15
May
19

Richard III

 

Richard III

QUT 2nd Year Actors

Creative Industries Precinct

May 7 – 11 2019

 

Reviewed by Shannon John Miller

 

 

Director, Travis Dowling’s program notes give us insight as to why QUT have ambitiously selected Shakespeare’s Richard III to showcase the bold talent of their Bachelor of Fine Arts 2nd year acting students. He opines that “we need only look at the recent history of our political system to see that the ambition and actions of these characters are still present in our world today.” It’s only fitting that Richard III’s lyrical prose, with its machinations akin to the revolving-door leadership of current Australian federal politics and its slaughterhouse cabinet reshuffles finds its mouth peace in the rising millennial voting body of its confident young cast.

 

The story follows the treacherous uprising and hubristic downfall of Richard III, the short-reigned last king of the House of York whose death marks the end of England’s middle ages. Motivated by an evil career demon within, it’s his charm and eloquent dance with language that allows him to perpetrate his atrocities and traverse the poisonous royal court to the top. “Now is the winter of our discontent,” our villain opines in his opening line played formidably by Rachel Nutchey whose dynamic repertoire effortlessly encompasses Richard’s many faces. From his vulgar tuning of the women in his midst to his raging threats of violence, Nutchey navigates the titular character’s demanding spectrum with ease, transforming herself physically to effect his malformations and psychologically as she swings to the audience, entreating us to delight in her puppet mastery with a spontaneous comic timing.

 

Half the battle in modernising Shakespeare is the suspension of disbelief actors must effect, which requires them to tap into workable anachronistic instincts, while orating convoluted and archaic dialogue without being clunky and disingenuous. But the women of the cast have got this one with strong performances from Isobel Grummels playing Queen Elizabeth, Imogen Trevillion’s Lady Anne, Lucy Heathcote as the Duchess of York, and Sidney Shorten as Queen Margaret. And it’s when they’re all playing together that the dramatic tension, like a tightening spiral, really collects and draws us in. We quickly forget ourselves and are consumed into their lyrical and tumultuous predicaments.

 

However, in an age where presentation is everything, it’s the costuming, hair and makeup that need attention. With a young and vibrant cast posited in contemporary grit and grunge, it would be prudent to have a finger on the fashion pulse and invest in good wardrobe design.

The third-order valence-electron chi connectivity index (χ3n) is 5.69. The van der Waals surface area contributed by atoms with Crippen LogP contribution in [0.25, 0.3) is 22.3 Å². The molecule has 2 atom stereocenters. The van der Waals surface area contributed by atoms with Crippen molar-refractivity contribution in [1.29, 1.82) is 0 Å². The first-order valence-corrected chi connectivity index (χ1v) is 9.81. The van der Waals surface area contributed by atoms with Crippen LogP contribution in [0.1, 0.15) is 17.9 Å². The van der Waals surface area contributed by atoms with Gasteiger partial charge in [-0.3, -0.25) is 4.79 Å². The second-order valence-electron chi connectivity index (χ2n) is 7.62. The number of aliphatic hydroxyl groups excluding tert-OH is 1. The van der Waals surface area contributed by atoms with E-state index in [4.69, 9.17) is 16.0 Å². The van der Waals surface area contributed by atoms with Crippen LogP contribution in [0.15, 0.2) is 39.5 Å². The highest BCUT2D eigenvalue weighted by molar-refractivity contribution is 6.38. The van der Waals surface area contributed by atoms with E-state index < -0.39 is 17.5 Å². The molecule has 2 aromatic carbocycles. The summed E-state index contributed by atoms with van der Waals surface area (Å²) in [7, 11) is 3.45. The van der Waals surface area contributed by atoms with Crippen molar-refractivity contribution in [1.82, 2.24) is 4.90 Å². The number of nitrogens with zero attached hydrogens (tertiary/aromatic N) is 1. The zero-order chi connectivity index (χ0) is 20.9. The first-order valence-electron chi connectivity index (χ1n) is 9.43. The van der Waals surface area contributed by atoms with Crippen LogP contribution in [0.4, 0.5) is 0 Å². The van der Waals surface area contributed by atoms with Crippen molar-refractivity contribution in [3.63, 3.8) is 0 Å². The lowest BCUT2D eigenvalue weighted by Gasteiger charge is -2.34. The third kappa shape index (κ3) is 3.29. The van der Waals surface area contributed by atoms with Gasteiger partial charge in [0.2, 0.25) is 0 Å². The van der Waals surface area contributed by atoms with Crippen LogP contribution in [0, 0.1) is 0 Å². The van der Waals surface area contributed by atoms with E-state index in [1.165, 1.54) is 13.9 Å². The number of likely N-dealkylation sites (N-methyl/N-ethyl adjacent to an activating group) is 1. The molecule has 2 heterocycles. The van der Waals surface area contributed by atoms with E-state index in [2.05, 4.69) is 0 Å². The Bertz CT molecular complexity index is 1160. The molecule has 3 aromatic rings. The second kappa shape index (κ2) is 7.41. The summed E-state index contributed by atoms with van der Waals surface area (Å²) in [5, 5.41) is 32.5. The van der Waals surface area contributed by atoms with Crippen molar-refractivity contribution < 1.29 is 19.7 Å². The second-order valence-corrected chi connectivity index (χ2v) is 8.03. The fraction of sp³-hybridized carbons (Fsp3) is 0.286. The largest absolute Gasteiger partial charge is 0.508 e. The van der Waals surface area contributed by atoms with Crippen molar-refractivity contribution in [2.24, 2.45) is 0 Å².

The stage, although minimal at first, is lit with a dull effervescent-purple floor, which resembles either a discothèque or the cold floor of a slaughterhouse. The walls are draped in translucent flaps of plastic which evokes Psycho’s famous shower scene or perhaps Dexter’s clinical killing room and this allows director, Dowling seemingly infinite possibilities when it comes to blocking his actors on and off stage. With entries and exits choreographed tightly against Sage Rizk’s punchy and grim soundscape, and Glenn Hughes’ gruesomely stark lighting design, action is effectively obscured beyond the plastic shrouds. There’s lots of blood too with director Dowling choosing thankfully to Macbethise some of the dispatchings.

 

There are also bold voices and noteworthy performances amongst the cast, especially Ethan Lwin’s Clarence, Angus Linklater’s Buckingham, Tate Hinchy as the affable Hastings and Ben Jackson. This is a confident production of enthusiastic young talent whom will no doubt pursue promising careers in the dramatic arts, and it’s their director who truly cares about them, who’s pushing them to exploit their talents and physicality, and whose success in grappling with the demanding text has resulted in a solid and visually engaging production.

 

15
May
19

The Dinner Party

 

The Dinner Party

Expressions Dance Company

QPAC Cremorne Theatre

May 10–18 2019

 

Reviewed by Ruth Ridgway

 

Expressions Dance Company

 

Power can be used in many ways and can be misused. I love the famous saying, ‘Power corrupts: absolute power corrupts absolutely’… I invite the audience to decide who really holds the power at this dinner party.

 

Natalie Weir, Choreographer

 

In its first mainstage season this year, Expressions Dance Company is performing The Dinner Party, choreographed by former Artistic Director Natalie Weir. New Artistic Director Amy Hollingsworth chose well with this piece, both for its intense theatricality and intricate, breathtaking choreography, and for its gracious tribute to Weir.

 

The Dinner Party is a reworking of Weir’s The Host, performed by EDC in 2015. (Before that, Weir created a version for the Queensland Ballet in 1998.) In the 2015 incarnation, the work had a cast of seven dancers, and four string players of the Southern Cross Soloists performed the music live. The Dinner Party has a cast of six, and the music is recorded.